During the confirmation hearings for Judge Amy Coney Barrett’s nomination for the Supreme Court on Tuesday, she explained her views on Textualism and Originalism, explaining that “it’s not the law of Amy, it’s the law of the American people.”
“Tell me why Textualism and Originalism are important to you.” Sen. Mike Lee (R-AZ) said to Barrett.
“Because I think that both statutes and the Constitution are law.” Barrett responded. “They derive their democratic legitimacy from the fact that they have been enacted, and in the case of statutes, by the people’s representatives–or, in the case of the Constitution, through the Constitution-making process.”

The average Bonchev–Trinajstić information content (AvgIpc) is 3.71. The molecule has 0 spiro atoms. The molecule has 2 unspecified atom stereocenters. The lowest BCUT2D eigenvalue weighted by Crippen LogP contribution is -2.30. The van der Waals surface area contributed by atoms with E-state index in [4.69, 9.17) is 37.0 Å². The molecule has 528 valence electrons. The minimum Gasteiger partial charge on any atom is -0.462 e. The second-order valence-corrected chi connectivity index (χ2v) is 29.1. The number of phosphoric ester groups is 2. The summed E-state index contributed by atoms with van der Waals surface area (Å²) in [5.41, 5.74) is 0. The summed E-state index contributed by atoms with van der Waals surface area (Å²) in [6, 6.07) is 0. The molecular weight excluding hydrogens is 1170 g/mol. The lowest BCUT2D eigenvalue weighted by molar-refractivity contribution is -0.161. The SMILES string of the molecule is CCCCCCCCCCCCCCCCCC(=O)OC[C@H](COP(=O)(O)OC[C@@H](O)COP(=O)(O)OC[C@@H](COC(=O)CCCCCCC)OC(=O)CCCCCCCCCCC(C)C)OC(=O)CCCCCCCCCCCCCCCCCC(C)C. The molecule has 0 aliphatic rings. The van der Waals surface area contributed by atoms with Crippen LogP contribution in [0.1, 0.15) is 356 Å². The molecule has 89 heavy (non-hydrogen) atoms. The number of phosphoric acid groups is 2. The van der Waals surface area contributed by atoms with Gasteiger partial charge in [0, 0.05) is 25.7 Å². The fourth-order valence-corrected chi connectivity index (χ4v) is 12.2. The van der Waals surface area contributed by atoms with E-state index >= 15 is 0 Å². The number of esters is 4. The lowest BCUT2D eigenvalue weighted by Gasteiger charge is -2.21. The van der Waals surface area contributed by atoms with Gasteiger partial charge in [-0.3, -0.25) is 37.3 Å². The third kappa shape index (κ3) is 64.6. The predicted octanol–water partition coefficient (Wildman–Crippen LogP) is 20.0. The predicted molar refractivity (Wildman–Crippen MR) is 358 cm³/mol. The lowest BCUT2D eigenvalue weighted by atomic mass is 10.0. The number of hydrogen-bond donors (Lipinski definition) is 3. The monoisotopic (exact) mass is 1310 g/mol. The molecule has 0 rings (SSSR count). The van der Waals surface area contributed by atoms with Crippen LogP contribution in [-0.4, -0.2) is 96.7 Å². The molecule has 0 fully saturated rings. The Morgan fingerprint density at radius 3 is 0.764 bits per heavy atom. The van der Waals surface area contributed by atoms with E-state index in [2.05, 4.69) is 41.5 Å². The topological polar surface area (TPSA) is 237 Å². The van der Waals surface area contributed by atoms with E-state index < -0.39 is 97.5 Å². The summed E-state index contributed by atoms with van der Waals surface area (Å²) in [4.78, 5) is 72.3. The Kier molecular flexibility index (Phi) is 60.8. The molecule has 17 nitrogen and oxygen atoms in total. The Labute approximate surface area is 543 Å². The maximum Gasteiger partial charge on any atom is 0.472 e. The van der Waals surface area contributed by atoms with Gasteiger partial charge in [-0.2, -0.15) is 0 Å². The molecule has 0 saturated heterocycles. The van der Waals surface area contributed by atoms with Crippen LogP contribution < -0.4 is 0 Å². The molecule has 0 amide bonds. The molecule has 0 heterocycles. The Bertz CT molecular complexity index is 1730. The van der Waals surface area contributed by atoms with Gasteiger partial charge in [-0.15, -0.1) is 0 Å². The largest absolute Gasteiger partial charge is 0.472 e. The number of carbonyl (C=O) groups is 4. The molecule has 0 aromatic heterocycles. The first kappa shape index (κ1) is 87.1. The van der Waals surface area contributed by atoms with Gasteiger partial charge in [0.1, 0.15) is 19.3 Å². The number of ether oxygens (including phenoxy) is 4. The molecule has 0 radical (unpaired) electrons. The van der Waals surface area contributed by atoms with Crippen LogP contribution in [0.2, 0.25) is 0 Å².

“I, as a judge, have an obligation to respect and enforce only that law that the people themselves have embraced.” She continued. “As I was saying earlier, it’s not the law of Amy, it’s the law of the American people. I think Originalism and Textualism, to me, boil down to that–to a commitment to the rule of law, to not disturbing, changing, or updating, or adjusting in line with my own policy preferences what that law requires.”